Issekan. Photo by Sancha [CC BY-SA 4.0], via Wikimedia Commons
Chino City (茅野市) is the home of architect Terunobu Fujimori, who has built, among other notable structures, the improbable Takasugi-An (高過庵). This teahouse, located in Fujimori’s hometown, is a one-room teahouse that teeters atop two chestnut trees, and as such has been dubbed one of the World’s 10 Most Dangerous Buildings. Takasugi-An is Japan’s only representative on the list.
Takasugi-An by Terunobu Fujimori. Photo: m-louis via FlickrKeeping in the artistic realm we go down to tiny Yasuoka Village (泰阜村) to discover Japan’s only art museum housed in a school. Back in the 1930s the teachers at Yasuoka Elementary School contributed (voluntarily or by force we are not sure) 10% of their pay for a fund to buy various pieces of art including paintings, wood carvings and an unnamed foreign film.
But for the very first of Nagano’s superlatives we go to Iida City (飯田市) and Ōikeyama (御池山) where we see evidence — or, more specifically, signs pointing us to the apparent evidence — of Japan’s oldest meteor impact crater. Researchers’ determinations tell us a meteor approximately 45 meters across crashed into the side of Ōikeyama between 20,000 and 30,000 years ago, leaving a crater 900 meters across. To look at the side of Mt. Ōikeyama is to see what looks like most every other mountain in Japan, but the geological history tells us otherwise.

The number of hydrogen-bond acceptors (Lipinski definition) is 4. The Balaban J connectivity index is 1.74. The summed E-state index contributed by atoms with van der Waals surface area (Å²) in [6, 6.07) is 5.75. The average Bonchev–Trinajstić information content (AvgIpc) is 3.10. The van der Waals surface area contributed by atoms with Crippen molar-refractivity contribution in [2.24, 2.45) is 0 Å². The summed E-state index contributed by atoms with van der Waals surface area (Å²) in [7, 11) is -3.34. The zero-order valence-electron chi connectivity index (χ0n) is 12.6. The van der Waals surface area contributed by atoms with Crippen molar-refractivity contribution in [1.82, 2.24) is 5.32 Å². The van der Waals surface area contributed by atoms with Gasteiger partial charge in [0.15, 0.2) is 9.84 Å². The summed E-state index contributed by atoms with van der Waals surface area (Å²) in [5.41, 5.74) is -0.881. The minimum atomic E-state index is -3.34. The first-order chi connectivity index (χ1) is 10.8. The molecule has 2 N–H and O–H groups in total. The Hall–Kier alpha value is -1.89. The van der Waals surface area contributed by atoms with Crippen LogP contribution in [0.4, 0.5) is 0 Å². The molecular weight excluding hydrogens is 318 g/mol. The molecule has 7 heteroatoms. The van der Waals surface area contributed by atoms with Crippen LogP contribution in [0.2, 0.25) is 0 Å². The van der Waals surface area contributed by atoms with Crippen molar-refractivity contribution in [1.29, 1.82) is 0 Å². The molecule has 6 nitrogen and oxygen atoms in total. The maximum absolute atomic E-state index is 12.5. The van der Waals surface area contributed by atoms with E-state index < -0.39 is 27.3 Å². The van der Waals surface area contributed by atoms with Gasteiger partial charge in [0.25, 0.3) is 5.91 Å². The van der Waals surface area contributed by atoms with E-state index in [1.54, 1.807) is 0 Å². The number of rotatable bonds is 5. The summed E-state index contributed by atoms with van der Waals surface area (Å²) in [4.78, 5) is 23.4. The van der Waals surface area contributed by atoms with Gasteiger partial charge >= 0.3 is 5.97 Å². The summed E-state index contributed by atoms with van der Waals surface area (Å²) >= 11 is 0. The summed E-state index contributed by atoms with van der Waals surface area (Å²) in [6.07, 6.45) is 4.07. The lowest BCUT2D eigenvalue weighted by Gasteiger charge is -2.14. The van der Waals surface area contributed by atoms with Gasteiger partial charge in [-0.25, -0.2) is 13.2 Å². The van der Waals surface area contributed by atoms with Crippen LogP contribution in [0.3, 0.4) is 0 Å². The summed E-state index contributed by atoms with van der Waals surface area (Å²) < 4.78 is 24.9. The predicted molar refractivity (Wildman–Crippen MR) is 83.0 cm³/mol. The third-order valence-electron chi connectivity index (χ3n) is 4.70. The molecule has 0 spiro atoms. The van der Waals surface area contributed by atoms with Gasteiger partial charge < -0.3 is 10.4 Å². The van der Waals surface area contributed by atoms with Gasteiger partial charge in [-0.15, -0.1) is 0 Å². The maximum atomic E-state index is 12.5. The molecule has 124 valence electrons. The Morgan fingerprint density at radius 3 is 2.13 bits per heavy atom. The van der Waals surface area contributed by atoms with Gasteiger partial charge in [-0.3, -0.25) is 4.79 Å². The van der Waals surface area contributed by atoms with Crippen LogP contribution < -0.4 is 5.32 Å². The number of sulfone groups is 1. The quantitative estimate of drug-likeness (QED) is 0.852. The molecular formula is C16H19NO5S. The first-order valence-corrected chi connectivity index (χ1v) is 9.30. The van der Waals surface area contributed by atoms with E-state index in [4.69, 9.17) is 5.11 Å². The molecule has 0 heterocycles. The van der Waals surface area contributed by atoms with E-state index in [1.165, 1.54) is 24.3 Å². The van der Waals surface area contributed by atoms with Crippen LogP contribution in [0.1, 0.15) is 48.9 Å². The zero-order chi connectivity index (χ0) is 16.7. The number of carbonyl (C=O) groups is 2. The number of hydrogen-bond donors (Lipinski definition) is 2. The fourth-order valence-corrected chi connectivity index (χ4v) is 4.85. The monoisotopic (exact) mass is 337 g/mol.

Oikeyama. Photo: http://www2.ueda.ne.jp/On your way back north hang a left at Komagane City (駒ヶ根市) and you’ll find, at the end of Route 75, the Komagatake Ropeway. This aerial lift brings you up Kisokomagatake (木曽駒ヶ岳), terminating at Japan’s highest station, Senjōjiki (千畳敷), which sits at 2,611.5 m.
And finally, if you have an extra five seconds to spare after visiting all of Nagano’s superlative sights drop by Okaya City (岡谷市) for Japan’s shortest festival. The Enrei Onodachi Memorial Festival (塩嶺御野立記念祭) takes place twice a year, in June and October, and commemorates the visits of Emperor Meiji in June 1880 and Emperor Showa in October 1947. This festival, which consists wholly of everyone lining up and bowing, literally lasts five seconds, although without practice the festival can take as long as 30 seconds. Don’t miss your train.
Enrei Onodachi Memorial Festival. Photo: http://www.city.okaya.lg.jp/If you still haven’t had your fill of the highest, longest, oldest, shortest and farthest sights Nagano Prefecture has to offer, or if you just want to soak in a hot spring after all the superlative sightseeing, head for Yamanouchi and the Jigokudani Monkey Park where you will see, very unofficially, the most Japanese Macaques gathered in one natural hot tub.
Jigokudani hotspring in Nagano, Japan. Photo by Koji Ishii via Flickr
Japan as a travel destination is chock full of superlatives every direction you go. Nagano just happens to have a whole lot of them. Enjoy!